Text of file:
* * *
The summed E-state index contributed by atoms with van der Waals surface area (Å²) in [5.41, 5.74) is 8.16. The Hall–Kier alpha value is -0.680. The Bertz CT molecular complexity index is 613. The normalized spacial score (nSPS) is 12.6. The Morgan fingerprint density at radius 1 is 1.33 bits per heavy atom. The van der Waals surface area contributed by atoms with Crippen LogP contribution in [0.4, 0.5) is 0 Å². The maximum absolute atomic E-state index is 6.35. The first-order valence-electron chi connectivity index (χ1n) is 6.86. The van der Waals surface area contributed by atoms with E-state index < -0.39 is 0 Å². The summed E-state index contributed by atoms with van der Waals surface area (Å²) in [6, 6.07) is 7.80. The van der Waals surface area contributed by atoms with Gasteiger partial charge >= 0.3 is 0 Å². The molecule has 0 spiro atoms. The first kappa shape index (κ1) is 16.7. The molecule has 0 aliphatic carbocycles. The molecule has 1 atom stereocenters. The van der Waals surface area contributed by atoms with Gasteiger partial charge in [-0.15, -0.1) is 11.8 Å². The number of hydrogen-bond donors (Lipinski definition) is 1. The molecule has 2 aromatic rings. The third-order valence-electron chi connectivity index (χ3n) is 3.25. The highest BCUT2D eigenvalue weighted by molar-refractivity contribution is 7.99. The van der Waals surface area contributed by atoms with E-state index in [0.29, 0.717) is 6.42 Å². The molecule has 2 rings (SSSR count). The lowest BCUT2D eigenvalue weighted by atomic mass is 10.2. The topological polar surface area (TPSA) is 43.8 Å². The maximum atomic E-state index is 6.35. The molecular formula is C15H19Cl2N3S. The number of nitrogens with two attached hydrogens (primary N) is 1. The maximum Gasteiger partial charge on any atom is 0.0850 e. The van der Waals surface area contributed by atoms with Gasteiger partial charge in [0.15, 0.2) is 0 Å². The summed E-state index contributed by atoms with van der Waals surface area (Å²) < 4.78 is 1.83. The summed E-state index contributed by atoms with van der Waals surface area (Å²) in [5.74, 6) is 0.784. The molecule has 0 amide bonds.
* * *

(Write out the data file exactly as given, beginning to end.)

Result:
The summed E-state index contributed by atoms with van der Waals surface area (Å²) in [5.41, 5.74) is 8.16. The Hall–Kier alpha value is -0.680. The Bertz CT molecular complexity index is 613. The normalized spacial score (nSPS) is 12.6. The Morgan fingerprint density at radius 1 is 1.33 bits per heavy atom. The van der Waals surface area contributed by atoms with Crippen LogP contribution in [0.4, 0.5) is 0 Å². The maximum absolute atomic E-state index is 6.35. The first-order valence-electron chi connectivity index (χ1n) is 6.86. The van der Waals surface area contributed by atoms with E-state index < -0.39 is 0 Å². The summed E-state index contributed by atoms with van der Waals surface area (Å²) in [6, 6.07) is 7.80. The van der Waals surface area contributed by atoms with Gasteiger partial charge >= 0.3 is 0 Å². The molecule has 0 spiro atoms. The first kappa shape index (κ1) is 16.7. The molecule has 0 aliphatic carbocycles. The molecule has 1 atom stereocenters. The van der Waals surface area contributed by atoms with Gasteiger partial charge in [-0.15, -0.1) is 11.8 Å². The number of hydrogen-bond donors (Lipinski definition) is 1. The molecule has 2 aromatic rings. The third-order valence-electron chi connectivity index (χ3n) is 3.25. The highest BCUT2D eigenvalue weighted by molar-refractivity contribution is 7.99. The van der Waals surface area contributed by atoms with E-state index in [0.29, 0.717) is 6.42 Å². The molecule has 2 rings (SSSR count). The lowest BCUT2D eigenvalue weighted by atomic mass is 10.2. The topological polar surface area (TPSA) is 43.8 Å². The maximum atomic E-state index is 6.35. The molecular formula is C15H19Cl2N3S. The number of nitrogens with two attached hydrogens (primary N) is 1. The maximum Gasteiger partial charge on any atom is 0.0850 e. The van der Waals surface area contributed by atoms with Gasteiger partial charge in [0.15, 0.2) is 0 Å². The summed E-state index contributed by atoms with van der Waals surface area (Å²) < 4.78 is 1.83. The summed E-state index contributed by atoms with van der Waals surface area (Å²) in [5.74, 6) is 0.784. The molecule has 0 amide bonds.